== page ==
In early 1998, Daimler-Benz, one of Germany’s largest industrial companies and a leading car manufacturer in the European market, signed a merger agreement with Chrysler Corporation, one of the leading automakers in the United States (Gitelson, Bing & Laroche, 2001). Daimler-Benz represented luxury cars, but the firm had never achieved top sale rates in the U.S. market before the merger. Chrysler Corporation was successful in manufacturing passenger’s car models in the U.S. market, but it suffered from the unstable business cycle of the American automotive industry.
Therefore, the joining of forces seemed to be promising as the annual income, low production costs, high efficiency, and well-built network of distribution in the United States made Chrysler an attractive business partner for Daimler-Benz. Their strategic business reason for the merger was to share the objective of being the international leader of the car industry. In this regard, they expected to attain it by combining their dissimilar work processes, expertise, and organizational cultures in order to use the shared channels of distribution, information and technologies (Hollmann, Carpes & Beuron, 2010, p.432).
In fact, there were two approaches to business, two styles of auto-making and different cultures of two nations. The exploration shows that the dissimilar management and culture principles of the companies were mostly responsible for the failure. The primary cause of the failure is concerned with cultural gap between these two corporations. That is why the focus is on the cultural question.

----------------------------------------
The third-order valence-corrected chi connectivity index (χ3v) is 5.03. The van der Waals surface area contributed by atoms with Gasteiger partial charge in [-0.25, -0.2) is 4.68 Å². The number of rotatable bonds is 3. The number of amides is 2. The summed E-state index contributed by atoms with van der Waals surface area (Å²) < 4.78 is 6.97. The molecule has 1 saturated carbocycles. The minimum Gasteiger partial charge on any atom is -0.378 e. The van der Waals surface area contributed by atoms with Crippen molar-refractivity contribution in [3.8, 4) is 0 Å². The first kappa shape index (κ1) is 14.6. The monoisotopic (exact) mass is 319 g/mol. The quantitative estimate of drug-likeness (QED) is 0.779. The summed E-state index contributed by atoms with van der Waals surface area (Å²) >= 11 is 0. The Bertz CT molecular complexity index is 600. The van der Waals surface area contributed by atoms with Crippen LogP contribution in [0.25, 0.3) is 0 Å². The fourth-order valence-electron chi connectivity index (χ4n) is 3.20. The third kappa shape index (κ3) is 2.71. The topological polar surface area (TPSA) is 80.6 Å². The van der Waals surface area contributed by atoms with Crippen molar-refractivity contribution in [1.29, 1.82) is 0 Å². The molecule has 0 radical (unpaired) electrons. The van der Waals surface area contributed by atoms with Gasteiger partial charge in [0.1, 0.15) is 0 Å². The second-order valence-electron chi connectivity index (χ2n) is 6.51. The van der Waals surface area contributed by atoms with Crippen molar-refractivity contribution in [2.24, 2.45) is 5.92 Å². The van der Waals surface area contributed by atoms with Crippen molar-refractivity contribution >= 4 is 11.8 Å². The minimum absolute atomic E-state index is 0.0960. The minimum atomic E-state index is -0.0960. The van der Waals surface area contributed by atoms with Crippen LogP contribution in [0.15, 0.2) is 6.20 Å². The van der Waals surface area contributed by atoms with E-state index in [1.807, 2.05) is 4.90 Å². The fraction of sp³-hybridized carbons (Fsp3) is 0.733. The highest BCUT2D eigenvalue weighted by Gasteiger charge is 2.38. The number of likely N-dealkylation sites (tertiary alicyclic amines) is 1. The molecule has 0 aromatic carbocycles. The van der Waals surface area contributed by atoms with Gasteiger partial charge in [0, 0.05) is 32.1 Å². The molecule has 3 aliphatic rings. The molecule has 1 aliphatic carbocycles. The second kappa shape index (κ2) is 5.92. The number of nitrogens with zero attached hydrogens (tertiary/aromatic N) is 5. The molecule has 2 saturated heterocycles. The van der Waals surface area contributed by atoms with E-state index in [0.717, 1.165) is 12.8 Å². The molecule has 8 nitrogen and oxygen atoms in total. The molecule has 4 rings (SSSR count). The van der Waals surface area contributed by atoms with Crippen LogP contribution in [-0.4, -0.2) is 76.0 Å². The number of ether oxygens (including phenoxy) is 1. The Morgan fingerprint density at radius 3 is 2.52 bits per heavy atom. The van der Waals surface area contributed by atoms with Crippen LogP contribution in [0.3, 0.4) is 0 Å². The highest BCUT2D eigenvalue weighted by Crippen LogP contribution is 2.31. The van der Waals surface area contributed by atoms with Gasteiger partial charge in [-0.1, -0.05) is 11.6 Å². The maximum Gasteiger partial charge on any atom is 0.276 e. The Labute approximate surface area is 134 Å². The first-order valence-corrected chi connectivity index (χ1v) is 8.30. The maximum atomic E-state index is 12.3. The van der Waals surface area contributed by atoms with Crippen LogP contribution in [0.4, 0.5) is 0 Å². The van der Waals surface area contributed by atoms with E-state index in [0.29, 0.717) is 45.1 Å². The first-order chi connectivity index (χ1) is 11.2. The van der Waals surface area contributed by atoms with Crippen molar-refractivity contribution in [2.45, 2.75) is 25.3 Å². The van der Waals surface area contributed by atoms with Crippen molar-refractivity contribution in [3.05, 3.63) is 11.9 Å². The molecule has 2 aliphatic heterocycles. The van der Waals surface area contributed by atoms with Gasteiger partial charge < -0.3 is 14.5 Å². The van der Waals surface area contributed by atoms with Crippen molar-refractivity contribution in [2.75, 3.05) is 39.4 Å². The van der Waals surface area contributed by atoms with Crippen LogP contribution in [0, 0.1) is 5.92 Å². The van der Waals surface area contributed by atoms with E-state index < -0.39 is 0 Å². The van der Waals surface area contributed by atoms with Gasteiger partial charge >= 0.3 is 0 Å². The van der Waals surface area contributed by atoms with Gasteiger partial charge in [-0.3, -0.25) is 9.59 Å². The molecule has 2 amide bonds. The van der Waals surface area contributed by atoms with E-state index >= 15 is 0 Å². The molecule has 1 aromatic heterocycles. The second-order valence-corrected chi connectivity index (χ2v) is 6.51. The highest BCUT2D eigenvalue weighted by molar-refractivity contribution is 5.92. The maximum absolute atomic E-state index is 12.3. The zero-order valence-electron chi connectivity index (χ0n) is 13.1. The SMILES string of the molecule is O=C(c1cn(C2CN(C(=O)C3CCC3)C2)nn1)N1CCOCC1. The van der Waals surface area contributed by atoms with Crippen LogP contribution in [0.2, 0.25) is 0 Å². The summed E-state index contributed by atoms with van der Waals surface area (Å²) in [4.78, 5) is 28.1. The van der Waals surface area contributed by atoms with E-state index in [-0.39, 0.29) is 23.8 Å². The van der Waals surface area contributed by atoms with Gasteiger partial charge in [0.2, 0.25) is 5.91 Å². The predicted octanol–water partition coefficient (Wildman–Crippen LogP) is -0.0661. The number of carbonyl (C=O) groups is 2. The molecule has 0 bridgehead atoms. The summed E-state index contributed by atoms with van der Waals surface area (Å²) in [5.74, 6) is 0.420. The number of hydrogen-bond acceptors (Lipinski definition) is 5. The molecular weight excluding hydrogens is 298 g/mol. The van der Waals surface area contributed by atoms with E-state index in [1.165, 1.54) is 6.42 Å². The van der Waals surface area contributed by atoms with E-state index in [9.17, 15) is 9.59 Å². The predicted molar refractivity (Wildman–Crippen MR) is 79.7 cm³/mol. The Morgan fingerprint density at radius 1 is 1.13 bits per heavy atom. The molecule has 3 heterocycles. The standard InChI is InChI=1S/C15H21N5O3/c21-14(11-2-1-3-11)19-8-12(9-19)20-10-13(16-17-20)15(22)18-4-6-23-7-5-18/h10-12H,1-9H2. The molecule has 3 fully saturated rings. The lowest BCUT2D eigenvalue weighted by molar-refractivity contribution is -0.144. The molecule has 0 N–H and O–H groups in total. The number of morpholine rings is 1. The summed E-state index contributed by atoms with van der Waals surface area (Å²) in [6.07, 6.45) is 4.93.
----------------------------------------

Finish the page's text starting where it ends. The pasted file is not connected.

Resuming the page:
Several theories explain the impact of cultural variances on the workplace, but the significant one is represented by Geert Hofstede. His research is based on a survey of employees in large multinational corporations about their beliefs and values. He identified five key points for cultural differences: masculinity vs. femininity, individualism vs. collectivism, uncertainty avoidance, power distance and long term orientation (Child, Faulkner & Pitkethly, 2001).
Cross-cultural business communication is affected by seven factors: language, social organization, environmental and technological considerations, context and face-saving, non-verbal communication behaviour, authority and time conceptions. Therefore, most barriers originate from these variables. Geert Hofstede called the authority factor “power distance”. Knowledge of these seven dimensions provides the foundation for a conception for understanding international business relations (Bijilsma-Frankema, 2002, p.199). In the case of Daimler Chrysler, there was a lack of consideration of these factors that led to the failure of the merger.
A recommendation regarding the existing cultural and other problems within the merged company is for the effective management by studying the concept of mergers. Communication is mainly highlighted as a helpful tool for sustainable mergers.
To sum up, it is obvious that culture played a prominent role in the merger of firms. Daimler-Benz and Chrysler Corporation decided to merge in order to benefit from organizational cultures, but this deal was unsuccessful. Integration process failed on account of culture dissimilarities, delays in communication, inappropriate management and strategy.